Homemade bread doesn’t usually contain any preservatives, so you can’t keep it around for as long as you can keep usual, store-bought bread. If you store it in a bread box or a purpose-built ceramic container, though, it’s going to stay fresh longer than it otherwise would!
For all intents and purposes, homemade bread can generally be treated like any other bread, with the main caveat being the obvious fact that it is baked at one’s home, and hasn’t been treated with preservatives of any kind. At least, this is the case with most recipes we’ve kept track of.
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How to Store Homemade Bread Properly
Much as we recommended in the case of regular bread, here, too, we’d advise you to get a nice little bread box (like this one) to keep your homemade bread in. Naturally, make sure that you get one that’s big enough to fit the loaves you bake – that ought to be a given.
- Dimensions is 15.7"x10.6"x6.8".Have enough storage space for your Bread and foods.The sealed environment keep Bread isolating from oxygen to maintain a fresh taste.It's also a good food storage box...
- Crafted in 100% pure bamboo,strong,sustainable and healthy. The color is natural which add classic atmosphere to your kitchen, it gives people warm feeling.
- The installation is very simple,the push-pull design is very convenient.There is a large space above it to place condiment bottles,cups and small potted plants.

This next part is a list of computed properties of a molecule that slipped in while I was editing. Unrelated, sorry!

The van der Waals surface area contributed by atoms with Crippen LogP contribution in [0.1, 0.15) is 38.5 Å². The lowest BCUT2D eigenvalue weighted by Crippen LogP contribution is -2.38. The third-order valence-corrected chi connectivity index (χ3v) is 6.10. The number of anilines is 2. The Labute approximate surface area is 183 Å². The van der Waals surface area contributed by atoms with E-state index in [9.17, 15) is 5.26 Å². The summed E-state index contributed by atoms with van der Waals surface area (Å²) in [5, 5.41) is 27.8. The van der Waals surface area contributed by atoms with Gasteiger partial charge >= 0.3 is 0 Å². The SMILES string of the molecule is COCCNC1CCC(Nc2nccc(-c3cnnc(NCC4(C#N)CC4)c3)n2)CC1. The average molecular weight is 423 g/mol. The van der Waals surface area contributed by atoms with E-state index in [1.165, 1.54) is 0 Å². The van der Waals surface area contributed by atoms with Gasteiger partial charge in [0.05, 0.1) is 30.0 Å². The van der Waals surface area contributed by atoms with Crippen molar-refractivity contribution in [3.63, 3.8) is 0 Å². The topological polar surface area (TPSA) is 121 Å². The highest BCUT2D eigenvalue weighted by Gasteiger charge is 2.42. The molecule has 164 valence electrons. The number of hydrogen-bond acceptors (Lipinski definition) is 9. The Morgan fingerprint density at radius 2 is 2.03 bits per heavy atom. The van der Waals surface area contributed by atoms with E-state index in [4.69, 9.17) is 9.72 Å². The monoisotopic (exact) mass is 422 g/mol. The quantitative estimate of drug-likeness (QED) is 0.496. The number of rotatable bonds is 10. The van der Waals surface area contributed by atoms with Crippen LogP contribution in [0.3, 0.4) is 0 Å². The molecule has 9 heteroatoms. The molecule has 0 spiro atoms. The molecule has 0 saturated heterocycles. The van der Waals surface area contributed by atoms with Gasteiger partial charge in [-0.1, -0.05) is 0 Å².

A fancier alternative to the regular, garden-variety bread box, though, would be one of the many ceramic bread boxes we’ve seen around (ACK makes a good one). These are not only incredible pieces of eye-catching pottery, but they also do a pretty stellar job of keeping bread fresh for longer stretches of time.
- Tuscany Fleur De Lis Colorful Collection, Burnt Orange
- Measures Appox. 9"H x 6-8/9"W x 13-1/5"L
- Hand Painted Glazed Ceramic
We also like this Joseph Joseph one, because it doubles as a cutting board!
- Easy-clean storage bin with non-slip base
- Reversible bamboo cutting board lid
- Crumb-catching grooves on board side
Namely, the goal of any given bread box is to provide bread with just enough air to prevent the mold from growing, while keeping dust, moisture, and unruly insects well away from it. Whether you end up going with a more modern aluminum box or with the classy ceramic one, the results will be pretty much equivalent.
Can I Refrigerate Homemade Bread?
If you don’t have a bread box at hand, you may wish to refrigerate your homemade bread instead. We did recommend against doing so with regular, store-bought kinds of bread, and we’ll do the same thing here: if you refrigerate your bread, it’s going to dry out faster.
Thing is, though, that even dry homemade bread can be put to good use. Make croutons, turn it into delicious aftermarket toast, or use it to bolster a stuffing that you just can’t seem to otherwise get right. There are many uses one could have for homemade bread, really.
If you live in a particularly humid environment and don’t mind your loaf drying out, then the fridge may be a decent consideration after all.
Can I Freeze Homemade Bread?
Homemade bread can be frozen, and if done properly, this process should avoid the drying-out issue that refrigeration would otherwise cause.